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Vol.63/No.37       October 25, 1999 
25 & 50 years ago  

October 25, 1974

HOUSTON — About 200 delegates and observers assembled in the ballroom of the Whitehall Hotel here on the weekend of Sept. 21-22 for the statewide convention of the Texas Raza Unida Party (RUP).

In addition to running Ramsey Muņiz for governor and Fred Garza for railroad commissioner, the Chicano party is fielding candidates for 35 local offices in 16 different counties. This includes 16 candidates for state representative and candidates for such county offices as commissioner, clerk, judge, and treasurer. In addition, the party is running three candidates for constable and 10 for justice of the peace.

A small group of CAP [Congress of African People] activists has been campaigning for Raza Unida in the Black community.

Any significant support by Blacks for Raza Unida is a new phenomenon, and the party leadership has been considering the ramifications of this development for Raza Unida.

In his speech to the gathering Muņiz said, "When we talk about the Blacks and ourselves, the proposal will not be for a Black and Brown coalition, because we must first have a Brown coalition of our own people. And the Blacks also have to have their own coalition. However, we can get together to talk about something we both have in common."

At one point in his speech, Muņiz commented on Raza Unida's relationship to the liberals. "We are the terror of the liberals who have used our people for their own ends," Muņiz said. "Raza Unida is showing liberals that we will never be used again and we are showing them that we can speak for ourselves. If the liberals are so concerned about us, then let them follow our leadership."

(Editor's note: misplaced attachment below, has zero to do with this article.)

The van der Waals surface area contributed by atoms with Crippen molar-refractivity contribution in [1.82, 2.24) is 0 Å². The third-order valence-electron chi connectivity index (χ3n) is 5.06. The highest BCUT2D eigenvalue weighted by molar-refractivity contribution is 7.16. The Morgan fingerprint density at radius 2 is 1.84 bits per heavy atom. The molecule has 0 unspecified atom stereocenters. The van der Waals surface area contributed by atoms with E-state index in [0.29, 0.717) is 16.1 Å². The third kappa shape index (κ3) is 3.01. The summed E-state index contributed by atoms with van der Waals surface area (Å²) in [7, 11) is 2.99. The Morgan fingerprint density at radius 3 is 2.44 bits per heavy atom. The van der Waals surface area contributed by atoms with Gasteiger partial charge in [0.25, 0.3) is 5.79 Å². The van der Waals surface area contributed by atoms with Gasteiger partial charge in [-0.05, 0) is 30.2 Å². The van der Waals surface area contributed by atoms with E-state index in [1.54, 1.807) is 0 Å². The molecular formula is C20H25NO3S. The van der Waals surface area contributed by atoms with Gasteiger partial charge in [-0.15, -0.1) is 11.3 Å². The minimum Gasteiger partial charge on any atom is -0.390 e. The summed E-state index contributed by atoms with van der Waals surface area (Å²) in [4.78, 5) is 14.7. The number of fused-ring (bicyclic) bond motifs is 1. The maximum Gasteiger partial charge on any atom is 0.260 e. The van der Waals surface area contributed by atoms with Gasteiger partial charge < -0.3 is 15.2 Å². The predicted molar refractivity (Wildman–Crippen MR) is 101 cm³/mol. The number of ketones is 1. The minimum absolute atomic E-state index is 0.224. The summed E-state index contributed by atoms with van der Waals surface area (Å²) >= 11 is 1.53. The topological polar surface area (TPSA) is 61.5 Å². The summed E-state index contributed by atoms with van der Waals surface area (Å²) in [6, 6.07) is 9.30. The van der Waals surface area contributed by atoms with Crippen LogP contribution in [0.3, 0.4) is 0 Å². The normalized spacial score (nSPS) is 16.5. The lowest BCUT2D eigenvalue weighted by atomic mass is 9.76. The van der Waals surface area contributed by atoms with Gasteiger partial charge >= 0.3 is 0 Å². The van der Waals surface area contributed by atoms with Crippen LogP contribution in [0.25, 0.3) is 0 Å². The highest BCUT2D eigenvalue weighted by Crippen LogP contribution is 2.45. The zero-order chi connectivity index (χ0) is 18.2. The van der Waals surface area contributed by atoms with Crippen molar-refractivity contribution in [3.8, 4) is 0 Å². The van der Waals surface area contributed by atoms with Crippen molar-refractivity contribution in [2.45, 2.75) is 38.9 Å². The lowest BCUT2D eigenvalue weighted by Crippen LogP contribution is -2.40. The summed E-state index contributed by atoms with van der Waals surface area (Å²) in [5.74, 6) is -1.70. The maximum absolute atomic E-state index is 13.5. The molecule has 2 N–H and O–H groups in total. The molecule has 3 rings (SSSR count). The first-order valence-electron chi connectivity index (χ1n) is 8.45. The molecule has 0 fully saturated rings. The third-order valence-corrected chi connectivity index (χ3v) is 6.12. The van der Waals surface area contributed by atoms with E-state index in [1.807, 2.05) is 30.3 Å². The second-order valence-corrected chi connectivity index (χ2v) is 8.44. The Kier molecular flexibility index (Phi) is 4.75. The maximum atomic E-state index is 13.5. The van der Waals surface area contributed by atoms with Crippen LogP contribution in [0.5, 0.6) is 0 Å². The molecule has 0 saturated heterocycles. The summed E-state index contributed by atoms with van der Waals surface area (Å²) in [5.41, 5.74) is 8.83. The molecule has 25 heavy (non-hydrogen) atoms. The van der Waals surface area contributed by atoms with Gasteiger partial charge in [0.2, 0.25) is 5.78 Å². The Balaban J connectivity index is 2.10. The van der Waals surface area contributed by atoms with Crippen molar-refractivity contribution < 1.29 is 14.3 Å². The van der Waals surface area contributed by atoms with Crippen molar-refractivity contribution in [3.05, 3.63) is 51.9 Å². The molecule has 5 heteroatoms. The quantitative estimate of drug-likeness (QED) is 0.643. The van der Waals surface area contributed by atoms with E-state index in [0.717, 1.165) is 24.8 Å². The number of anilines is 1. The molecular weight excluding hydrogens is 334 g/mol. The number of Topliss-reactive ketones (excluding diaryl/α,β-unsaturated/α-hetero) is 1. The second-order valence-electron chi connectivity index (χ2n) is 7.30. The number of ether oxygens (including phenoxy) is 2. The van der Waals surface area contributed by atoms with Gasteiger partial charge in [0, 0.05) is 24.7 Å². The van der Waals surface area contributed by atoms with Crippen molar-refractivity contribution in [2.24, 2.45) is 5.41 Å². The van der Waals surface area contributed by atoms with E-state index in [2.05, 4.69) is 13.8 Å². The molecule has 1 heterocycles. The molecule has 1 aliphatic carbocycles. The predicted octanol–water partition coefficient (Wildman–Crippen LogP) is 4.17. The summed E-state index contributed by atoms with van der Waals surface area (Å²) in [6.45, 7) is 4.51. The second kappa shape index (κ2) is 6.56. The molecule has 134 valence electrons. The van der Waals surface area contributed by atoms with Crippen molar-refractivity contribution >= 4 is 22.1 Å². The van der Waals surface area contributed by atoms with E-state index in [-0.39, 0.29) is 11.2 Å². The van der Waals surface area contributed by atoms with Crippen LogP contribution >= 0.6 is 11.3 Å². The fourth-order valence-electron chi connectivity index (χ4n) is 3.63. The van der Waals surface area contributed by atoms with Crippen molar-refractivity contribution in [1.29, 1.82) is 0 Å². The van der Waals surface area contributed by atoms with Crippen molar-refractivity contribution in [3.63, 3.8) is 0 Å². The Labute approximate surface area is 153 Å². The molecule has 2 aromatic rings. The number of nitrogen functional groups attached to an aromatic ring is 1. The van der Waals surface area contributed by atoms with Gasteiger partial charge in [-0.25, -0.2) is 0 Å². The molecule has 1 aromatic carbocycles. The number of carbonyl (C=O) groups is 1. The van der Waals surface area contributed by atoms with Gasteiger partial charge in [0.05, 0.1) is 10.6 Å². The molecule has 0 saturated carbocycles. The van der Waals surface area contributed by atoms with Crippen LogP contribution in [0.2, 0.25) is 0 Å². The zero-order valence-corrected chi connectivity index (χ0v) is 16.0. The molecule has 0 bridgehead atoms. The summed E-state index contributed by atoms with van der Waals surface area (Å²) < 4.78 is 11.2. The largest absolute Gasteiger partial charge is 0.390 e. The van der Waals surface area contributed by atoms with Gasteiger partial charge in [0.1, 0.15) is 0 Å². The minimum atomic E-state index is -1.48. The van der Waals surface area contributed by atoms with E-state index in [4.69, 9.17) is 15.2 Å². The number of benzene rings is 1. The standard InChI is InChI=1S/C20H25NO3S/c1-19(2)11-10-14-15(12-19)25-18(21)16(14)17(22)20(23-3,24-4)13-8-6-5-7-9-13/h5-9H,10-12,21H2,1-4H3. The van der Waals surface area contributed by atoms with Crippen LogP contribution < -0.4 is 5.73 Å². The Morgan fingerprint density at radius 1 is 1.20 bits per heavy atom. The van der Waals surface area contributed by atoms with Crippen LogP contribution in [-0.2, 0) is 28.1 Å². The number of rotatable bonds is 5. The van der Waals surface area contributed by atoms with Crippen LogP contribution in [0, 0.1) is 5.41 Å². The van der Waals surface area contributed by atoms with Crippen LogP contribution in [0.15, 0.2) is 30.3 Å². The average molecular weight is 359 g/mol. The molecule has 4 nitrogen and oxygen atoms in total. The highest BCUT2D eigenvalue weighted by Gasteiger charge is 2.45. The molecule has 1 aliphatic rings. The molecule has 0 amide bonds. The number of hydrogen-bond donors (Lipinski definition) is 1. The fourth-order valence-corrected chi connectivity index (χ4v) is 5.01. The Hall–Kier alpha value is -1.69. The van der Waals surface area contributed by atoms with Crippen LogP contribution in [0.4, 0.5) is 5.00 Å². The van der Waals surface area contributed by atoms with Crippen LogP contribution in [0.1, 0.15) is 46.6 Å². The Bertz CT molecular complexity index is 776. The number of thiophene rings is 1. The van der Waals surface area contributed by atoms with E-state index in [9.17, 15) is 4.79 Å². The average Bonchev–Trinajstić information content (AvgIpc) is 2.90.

October 24, 1949

Friday, Oct. 14, 1949, will go down as a black-letter day for civil rights in America. The conviction on that day of 11 Communist Party leaders in the political trial at Foley Square struck a hammer-blow against the democratic liberties of the whole working class.

We are irreconcilably hostile to Stalinism. But we recognize that the trial and conviction of the 11 gives a green light to the government witch-hunters, the book-burners, all the storm troops of reaction.

The war against the Bill of Rights, launched in 1941 when the government used the Smith Act to convict 18 Trotskyists in the Minneapolis Labor Case, has assumed blitzkrieg force with the conviction of the 11 Stalinists under the same Smith Act.

In his charge to the jury, Judge Medina cynically said: "Books are not on trial here.… It is not your function to pass upon the relative merits of communism or capitalism or any other 'ism,'" It was not even charged, he said, that the defendants "personally" have actually advocated forcible overthrow of the government or that the "Communist Party as such" has so advocated. The "crime" was that the defendants had "conspired" to advocate.

But the very wording of the charges made plain that what was on trial were precisely books and ideas — and specifically the books and ideas of Marx and Lenin. The defendants were accused of building a group "dedicated to the Marxist-Leninist principle of the overthrow and destruction of the Government of the United States by force and violence."  
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